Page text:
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    Yo, Check Out This Dude’s Metonymy  

    While unions (gay and workers’) dominate the news and stuttering kings rule the Oscars, Figaro focuses on a more serious issue: MTV’s Jersey Shore.  Why do people watch that show when they can see live theater at any Burger King on a Saturday night?

    We’ll tell you why we watch: “Jersey Shore” is a tropical paradise. That’s “tropical” as in tropes. The show is packed with ’em. Let us count the ways:

    1. The stars proudly call themselves Guidos and Guidettes. The terms come from an Italian first name, Guido, which represents a gold-chained, swaggering stereotype. What’s the rhetoric here? Calling a type of person by a representative proper noun is a periphrasis, Greek for “speak around.” This form of periphrasis is non-literal—few Guidos actually bear the first name “Guido”—which makes the figure a kind of trope.

    2. The show’s name qualifies as a metonymy, a trope that makes a characteristic of something stand for the whole thing, or vice versa. “Jersey Shore” was originally filmed on Miami Beach. So why not call it “Miami Shore”? Because the characters were denizens of coastal New Jersey, or claimed to be. Because they were Jerseyans, they represented its shore in Miami—which, for show business purposes, made Miami New Jersey. If this doesn’t make sense, well, neither does the show.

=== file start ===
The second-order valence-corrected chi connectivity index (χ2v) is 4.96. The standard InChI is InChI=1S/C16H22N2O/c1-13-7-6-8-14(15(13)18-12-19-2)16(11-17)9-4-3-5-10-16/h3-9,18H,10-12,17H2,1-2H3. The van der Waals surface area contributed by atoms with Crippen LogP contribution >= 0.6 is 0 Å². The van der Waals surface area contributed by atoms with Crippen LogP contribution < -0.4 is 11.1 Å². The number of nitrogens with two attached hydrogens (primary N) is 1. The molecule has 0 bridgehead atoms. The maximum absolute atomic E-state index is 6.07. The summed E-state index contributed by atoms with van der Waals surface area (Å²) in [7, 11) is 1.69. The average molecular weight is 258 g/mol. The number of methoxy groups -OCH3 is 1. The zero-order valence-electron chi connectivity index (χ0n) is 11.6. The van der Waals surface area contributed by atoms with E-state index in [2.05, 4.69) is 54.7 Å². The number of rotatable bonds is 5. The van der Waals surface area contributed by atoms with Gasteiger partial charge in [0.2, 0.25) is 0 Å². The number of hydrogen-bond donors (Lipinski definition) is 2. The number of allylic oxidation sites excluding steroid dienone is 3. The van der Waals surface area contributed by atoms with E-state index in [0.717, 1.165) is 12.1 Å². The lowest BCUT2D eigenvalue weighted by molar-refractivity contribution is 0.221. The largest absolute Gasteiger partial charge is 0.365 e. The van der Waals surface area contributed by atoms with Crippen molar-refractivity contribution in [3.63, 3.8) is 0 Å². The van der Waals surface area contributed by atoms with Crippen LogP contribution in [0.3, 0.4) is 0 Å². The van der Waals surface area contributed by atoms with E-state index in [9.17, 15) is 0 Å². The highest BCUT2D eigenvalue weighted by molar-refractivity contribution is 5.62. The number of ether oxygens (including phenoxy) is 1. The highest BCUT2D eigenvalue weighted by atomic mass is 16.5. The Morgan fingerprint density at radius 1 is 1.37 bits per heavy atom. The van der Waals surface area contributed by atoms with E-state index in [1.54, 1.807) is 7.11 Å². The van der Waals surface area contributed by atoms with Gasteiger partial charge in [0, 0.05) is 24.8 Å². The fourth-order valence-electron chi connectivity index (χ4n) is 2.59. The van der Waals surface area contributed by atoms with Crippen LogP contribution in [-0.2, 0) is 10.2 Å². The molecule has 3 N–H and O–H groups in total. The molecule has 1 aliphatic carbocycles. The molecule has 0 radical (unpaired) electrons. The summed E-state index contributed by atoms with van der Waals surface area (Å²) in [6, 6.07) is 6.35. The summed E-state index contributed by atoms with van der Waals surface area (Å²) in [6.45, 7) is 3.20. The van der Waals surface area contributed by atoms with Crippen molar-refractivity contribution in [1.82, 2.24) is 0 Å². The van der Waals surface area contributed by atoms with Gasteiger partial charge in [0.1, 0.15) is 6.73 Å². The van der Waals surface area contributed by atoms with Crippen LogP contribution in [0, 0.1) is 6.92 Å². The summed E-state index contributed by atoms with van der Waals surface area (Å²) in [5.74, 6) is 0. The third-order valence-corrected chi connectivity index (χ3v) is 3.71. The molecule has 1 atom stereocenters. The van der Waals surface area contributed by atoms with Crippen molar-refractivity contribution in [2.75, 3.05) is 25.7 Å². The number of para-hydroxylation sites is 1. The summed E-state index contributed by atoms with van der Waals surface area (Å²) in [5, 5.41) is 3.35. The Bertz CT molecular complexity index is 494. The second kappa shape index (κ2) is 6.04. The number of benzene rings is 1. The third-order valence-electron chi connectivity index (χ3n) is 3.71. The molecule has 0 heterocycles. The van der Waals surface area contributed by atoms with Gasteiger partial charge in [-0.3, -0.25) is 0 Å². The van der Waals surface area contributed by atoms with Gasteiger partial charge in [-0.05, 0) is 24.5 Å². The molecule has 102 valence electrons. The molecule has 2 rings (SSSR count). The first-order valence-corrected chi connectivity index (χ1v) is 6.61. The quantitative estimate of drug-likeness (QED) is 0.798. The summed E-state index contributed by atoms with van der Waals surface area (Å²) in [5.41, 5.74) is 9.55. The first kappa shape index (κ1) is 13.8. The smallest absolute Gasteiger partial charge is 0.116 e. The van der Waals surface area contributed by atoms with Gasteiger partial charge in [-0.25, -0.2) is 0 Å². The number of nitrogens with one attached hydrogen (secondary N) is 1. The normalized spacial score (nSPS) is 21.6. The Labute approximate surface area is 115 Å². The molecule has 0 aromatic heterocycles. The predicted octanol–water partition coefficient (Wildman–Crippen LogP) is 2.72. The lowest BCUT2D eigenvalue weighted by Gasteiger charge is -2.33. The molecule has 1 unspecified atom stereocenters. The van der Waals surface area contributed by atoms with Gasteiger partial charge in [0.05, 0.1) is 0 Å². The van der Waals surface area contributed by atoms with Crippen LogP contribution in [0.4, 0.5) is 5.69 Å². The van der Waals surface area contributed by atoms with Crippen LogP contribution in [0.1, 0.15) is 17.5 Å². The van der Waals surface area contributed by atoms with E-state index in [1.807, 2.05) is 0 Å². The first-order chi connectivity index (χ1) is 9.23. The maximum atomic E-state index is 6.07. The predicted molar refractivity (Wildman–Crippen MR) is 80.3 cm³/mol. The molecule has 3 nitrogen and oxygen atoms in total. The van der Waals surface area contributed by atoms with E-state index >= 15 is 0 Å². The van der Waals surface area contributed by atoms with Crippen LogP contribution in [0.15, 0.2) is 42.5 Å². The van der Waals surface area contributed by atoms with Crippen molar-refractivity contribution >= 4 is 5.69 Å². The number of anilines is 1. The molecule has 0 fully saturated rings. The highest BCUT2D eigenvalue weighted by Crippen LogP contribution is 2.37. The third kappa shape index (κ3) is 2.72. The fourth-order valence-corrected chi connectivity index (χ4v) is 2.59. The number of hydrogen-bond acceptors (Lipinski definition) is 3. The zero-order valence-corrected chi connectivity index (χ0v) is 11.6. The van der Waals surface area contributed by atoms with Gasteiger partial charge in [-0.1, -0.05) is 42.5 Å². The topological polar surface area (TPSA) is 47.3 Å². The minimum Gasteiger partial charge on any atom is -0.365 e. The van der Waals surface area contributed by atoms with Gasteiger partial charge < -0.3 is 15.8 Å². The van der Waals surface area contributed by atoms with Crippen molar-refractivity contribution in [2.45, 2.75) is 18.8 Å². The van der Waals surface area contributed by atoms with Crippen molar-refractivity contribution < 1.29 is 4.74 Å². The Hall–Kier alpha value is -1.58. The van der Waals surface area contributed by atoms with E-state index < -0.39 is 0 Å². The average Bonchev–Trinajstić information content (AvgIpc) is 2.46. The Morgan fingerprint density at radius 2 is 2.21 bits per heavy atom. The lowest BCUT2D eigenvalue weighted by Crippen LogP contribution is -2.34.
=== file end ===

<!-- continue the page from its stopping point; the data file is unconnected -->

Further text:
3. One of the leading men is both a metonymy and a synecdoche—a related trope that makes a part stand for the whole or vice versa. Mike Sorrentino goes by the nickname “The Situation.” Originally, that was the monicker he gave his over-developed abdominal muscles after they caused a situation with a young lady and her jealous boyfriend. So the situation came to represent the abs, and the abs came to represent the Guido, and New Jersey suddenly became unbearably tropical.

    Or maybe just unbearable.

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    Reader Comments (4)

    I thought there were only 4 tropes: metaphor, irony, metonymy, synecdoche. Your saying there are more?
    February 28, 2011 | Unregistered CommenterSusan Stara
    Yes, indeed. While the great philosopher-rhetorician Kenneth Burke named those four "master tropes," any use of non-literal language (except lies) qualify as a tropes. Hyperbole can be seen as a kind of trope. And so can the form of periphrasis in which a proper name stands for a type. ("You're no Jack Kennedy, Senator!")
    February 28, 2011 | Unregistered CommenterFigaro
    I like the idea of branding celebrities' "talent." The Kardashian sisters' Construction Zones, for instance. Angelina Jolie's lips are the Great Attractor.
    February 28, 2011 | Unregistered CommenterEddie
    Charlie Sheen is The Disaster. All of him.
    February 28, 2011 | Unregistered CommenterRaquel Dierno

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